The European Chemicals Agency (ECHA) published its second report on the progress and challenges of the chemicals legislation of the EU, REACH (Registration, Evaluation, Authorization and Restriction of Chemicals) and CLP (Classification, Labeling and Packaging Regulation). The report also gives recommendations to the European Commission (EC), the Member States, and industry. The main conclusion is that the regulations are working and delivering the expected results. The Agency does not see any urgent need to revise the REACH regulation; it recommends a change in the CLP law.
REACH entered into force in 2007. It requires all companies manufacturing or importing chemical substances into the EU to register these with the ECHA. CLP entered into force in 2009. It introduces a globally harmonized system for classifying and labeling chemicals into the EU to enusre that hazards presented by chemicals are communicated. Companies need to notify ECHA of the classification and labeling that they use for their chemicals. Altogether, the idea is to reliably inform consumers and workers on dangerous substances in products they buy or come in contact with.
A main benefit so far is the wealth of information on chemicals that is now freely available on ECHA’s website. ECHA has received 54,000 registration dossiers containing information on 140,000 chemicals. Nearly 10,000 companies have registered chemicals and have informed ECHA of their substances’ classification. 31 of the 168 substances of very high concern (SVHC) have been placed on the Authorization List. This means they cannot be used without a specific authorization.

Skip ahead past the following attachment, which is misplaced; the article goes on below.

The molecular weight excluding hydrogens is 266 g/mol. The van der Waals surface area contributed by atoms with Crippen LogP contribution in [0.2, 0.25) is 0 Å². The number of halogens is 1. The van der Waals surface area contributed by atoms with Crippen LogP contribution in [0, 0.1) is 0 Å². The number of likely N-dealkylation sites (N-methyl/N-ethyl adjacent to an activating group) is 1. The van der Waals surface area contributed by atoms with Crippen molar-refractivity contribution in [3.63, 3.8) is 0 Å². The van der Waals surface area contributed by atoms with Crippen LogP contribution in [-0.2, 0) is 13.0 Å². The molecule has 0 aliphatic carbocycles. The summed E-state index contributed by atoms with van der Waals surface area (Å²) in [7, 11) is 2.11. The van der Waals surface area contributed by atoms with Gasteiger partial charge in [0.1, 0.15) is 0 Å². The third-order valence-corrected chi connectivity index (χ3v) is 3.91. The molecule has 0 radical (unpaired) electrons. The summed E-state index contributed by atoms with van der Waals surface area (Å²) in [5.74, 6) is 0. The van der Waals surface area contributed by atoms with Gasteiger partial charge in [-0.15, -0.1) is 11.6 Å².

Concerns and Recommendations
Particularly concerning is the quality of registration and classification data on chemicals submitted by some companies. ECHA calls on companies to update and improve the quality of their registration data and safety data sheets on chemicals. As companies provide contradictory classifications of substances, ECHA recommends a review of the requirements in the CLP regulation. Companies should share their data and should agree on the classification of a substance and resolve any unjustified differences. Also the interface between REACH and CLP and other legislations should be optimized by making more use of the data generated.
- European Chemicals Agency (ECHA), Helsinki, Finland
- ECHA’s report on the implementation of REACH and CLP [PDF] [EN]
- Safer chemicals in Europe – the journey so far
The release of the report was announced at the Helsinki Chemicals Forum (HCF) at the Messukeskus Helsinki Expo and Convention Centre.
Also of interest:
- REACH – An Overview,
ChemViews Magazine 2012.
- News: Information About the Chemicals Used in Europe,
ChemistryViews.org 21 January 2016.
ECHA makes it easier to find information on chemicals
ChemistryViews.org 28 May 2016.
South Korea’s solution for the control of chemicals